Plaintiff states that, "In its appeal documents, BCBSTX confirmed" that ERISA allows an Authorized Representative to bring litigation on behalf of Plan Participants or beneficiaries, "stating: 'If the member's benefit plan is governed by ERISA, the member or the member's authorized representative may have the right to take legal action under Sec. 502(a) of ERISA if the benefit decision is upheld on appeal.'" Pl.'s Mot. to Strike, ECF No. 31, 1 (citing Am. Compl. ¶ 53) (emphasis added). Plaintiff does not cite to any exhibit that contains this quote, but even if it did, the quote does not guarantee an authorized representative the right to assert a claim on behalf of a patient in federal court. It describes future legal action as a mere potentiality. --------

On April 30, 2020, Defendant Horizon filed a Notice of Supplemental Authority directing this Court's attention to the this Court's April 27, 2020 opinion in Somerset Orthopedic Associates, P.A. v. Horizon Healthcare Services, Inc. Civ. No. 19-8783, 2020 WL 19833693 (D.N.J. Apr. 27,2020), which addresses, among other things, how derivative standing under ERISA is impacted by an anti-assignment provision. Horizon's Notice of Supp. Authority, ECF No. 35. Plaintiff filed a motion to strike the argument section of the Notice of Supplemental Authority because it included "substantial legal arguments concerning how that decision purportedly was relevant to several issues in this case." Pl.'s Mot. to Strike, ECF No. 36, 2. The Court finds that the Notice of Supplemental Authority does not impermissibly add to the factual or legal arguments already submitted. Plaintiff's Motion to Strike, ECF No. 36, is DENIED. The Court nevertheless does not consider Somerset Orthopedic Assocs. WL 19833693 (D.N.J. Apr. 27, 2020) because it does not address the issue concerning the applicability of 29 C.F.R. 2560.503-1(b)(4).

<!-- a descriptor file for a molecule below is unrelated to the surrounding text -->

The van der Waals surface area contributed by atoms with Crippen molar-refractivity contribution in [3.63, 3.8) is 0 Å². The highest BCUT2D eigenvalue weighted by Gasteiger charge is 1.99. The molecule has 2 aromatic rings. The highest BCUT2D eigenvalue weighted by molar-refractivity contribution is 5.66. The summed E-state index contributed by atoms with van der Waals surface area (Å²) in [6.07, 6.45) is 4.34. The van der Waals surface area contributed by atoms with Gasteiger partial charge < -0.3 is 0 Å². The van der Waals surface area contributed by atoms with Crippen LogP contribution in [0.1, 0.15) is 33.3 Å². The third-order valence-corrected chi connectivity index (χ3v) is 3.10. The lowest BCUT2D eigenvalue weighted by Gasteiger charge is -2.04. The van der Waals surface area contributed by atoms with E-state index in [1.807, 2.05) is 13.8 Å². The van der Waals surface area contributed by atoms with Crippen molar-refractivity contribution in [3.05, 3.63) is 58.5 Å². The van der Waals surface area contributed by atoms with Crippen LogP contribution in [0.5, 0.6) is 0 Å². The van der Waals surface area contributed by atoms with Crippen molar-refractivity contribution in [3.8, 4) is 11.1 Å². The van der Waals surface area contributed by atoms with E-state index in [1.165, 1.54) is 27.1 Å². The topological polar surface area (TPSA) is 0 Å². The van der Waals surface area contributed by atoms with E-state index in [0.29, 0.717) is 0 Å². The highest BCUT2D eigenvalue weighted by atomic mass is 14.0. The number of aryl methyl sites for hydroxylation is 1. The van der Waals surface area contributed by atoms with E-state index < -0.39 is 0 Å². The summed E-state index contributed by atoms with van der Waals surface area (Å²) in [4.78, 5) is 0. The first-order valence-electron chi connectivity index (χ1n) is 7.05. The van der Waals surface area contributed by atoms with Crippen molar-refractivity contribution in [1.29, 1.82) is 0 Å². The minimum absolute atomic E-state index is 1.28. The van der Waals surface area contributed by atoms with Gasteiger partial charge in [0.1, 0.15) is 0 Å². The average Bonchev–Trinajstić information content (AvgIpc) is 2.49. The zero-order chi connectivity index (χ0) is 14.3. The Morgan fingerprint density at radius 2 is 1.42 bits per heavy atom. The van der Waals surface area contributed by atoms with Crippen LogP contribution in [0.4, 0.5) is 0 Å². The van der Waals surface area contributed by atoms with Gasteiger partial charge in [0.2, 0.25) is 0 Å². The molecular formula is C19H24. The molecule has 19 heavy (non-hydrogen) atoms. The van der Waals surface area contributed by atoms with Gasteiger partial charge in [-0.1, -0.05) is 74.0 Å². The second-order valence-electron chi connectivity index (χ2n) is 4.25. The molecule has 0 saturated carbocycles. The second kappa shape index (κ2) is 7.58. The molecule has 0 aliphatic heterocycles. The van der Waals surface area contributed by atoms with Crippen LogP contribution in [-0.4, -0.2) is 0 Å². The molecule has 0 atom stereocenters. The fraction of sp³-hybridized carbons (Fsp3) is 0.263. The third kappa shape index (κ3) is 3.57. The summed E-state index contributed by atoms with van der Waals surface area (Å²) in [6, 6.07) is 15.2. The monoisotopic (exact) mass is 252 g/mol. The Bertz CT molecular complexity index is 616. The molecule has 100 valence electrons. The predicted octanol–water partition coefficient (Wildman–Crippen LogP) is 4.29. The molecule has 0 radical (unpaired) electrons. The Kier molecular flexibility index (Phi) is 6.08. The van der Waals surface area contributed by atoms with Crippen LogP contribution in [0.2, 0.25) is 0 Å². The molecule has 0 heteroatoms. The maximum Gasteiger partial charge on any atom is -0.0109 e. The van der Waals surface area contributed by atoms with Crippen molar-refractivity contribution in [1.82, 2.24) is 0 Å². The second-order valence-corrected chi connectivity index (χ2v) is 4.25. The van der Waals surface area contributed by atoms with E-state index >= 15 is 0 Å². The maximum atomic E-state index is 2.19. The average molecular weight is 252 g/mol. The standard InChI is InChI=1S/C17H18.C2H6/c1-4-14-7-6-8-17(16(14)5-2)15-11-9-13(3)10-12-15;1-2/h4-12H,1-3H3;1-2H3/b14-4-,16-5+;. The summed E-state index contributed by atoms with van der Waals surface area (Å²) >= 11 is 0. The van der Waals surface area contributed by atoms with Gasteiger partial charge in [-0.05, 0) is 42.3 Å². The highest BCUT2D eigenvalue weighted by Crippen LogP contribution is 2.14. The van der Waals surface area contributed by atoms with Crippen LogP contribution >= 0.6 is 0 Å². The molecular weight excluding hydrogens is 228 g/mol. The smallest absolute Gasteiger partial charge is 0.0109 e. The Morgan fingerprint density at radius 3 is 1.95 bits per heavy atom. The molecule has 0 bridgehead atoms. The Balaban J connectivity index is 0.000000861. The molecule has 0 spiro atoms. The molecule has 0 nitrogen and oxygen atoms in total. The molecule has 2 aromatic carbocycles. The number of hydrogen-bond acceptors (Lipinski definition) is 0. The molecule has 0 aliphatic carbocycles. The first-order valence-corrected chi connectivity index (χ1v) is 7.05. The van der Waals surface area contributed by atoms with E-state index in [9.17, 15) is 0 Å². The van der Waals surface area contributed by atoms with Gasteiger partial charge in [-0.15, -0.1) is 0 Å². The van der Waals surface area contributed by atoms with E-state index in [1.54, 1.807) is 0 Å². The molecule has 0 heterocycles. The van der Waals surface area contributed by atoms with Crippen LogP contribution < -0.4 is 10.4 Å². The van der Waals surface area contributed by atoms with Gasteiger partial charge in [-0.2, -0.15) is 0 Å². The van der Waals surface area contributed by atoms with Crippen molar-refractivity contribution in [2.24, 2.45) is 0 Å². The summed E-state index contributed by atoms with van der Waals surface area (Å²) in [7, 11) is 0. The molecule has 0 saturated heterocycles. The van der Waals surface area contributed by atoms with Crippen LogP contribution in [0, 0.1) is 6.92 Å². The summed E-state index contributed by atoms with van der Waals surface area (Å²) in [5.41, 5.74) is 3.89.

For all of these reasons, the Court finds that Plaintiff Ross Cooperman, M.D., LLC does not have standing to assert Patient's ERISA claim. The Court declines to address the remainder of Defendants' arguments. Defendants' motions to dismiss are GRANTED.


For the reasons stated above, Defendants' Motions to Dismiss, ECF Nos. 24 and 25 are GRANTED. Plaintiff's Motions to Strike, ECF Nos. 31 and 36 are DENIED. Plaintiff's Amended Complaint, ECF No. 9, is DISMISSED WITH PREJUDICE. Date: September 10, 2020

/s/ William J . Martini


Summaries of

Ross Cooperman, M.D., LLC ex rel. Patient LPH v. Horizon Blue Cross Blue Shield

Sep 10, 2020
Case No.: 2:19-cv-19225 (D.N.J. Sep. 10, 2020)
Case details for

Ross Cooperman, M.D., LLC ex rel. Patient LPH v. Horizon Blue Cross Blue Shield

Case Details



Date published: Sep 10, 2020


Case No.: 2:19-cv-19225 (D.N.J. Sep. 10, 2020)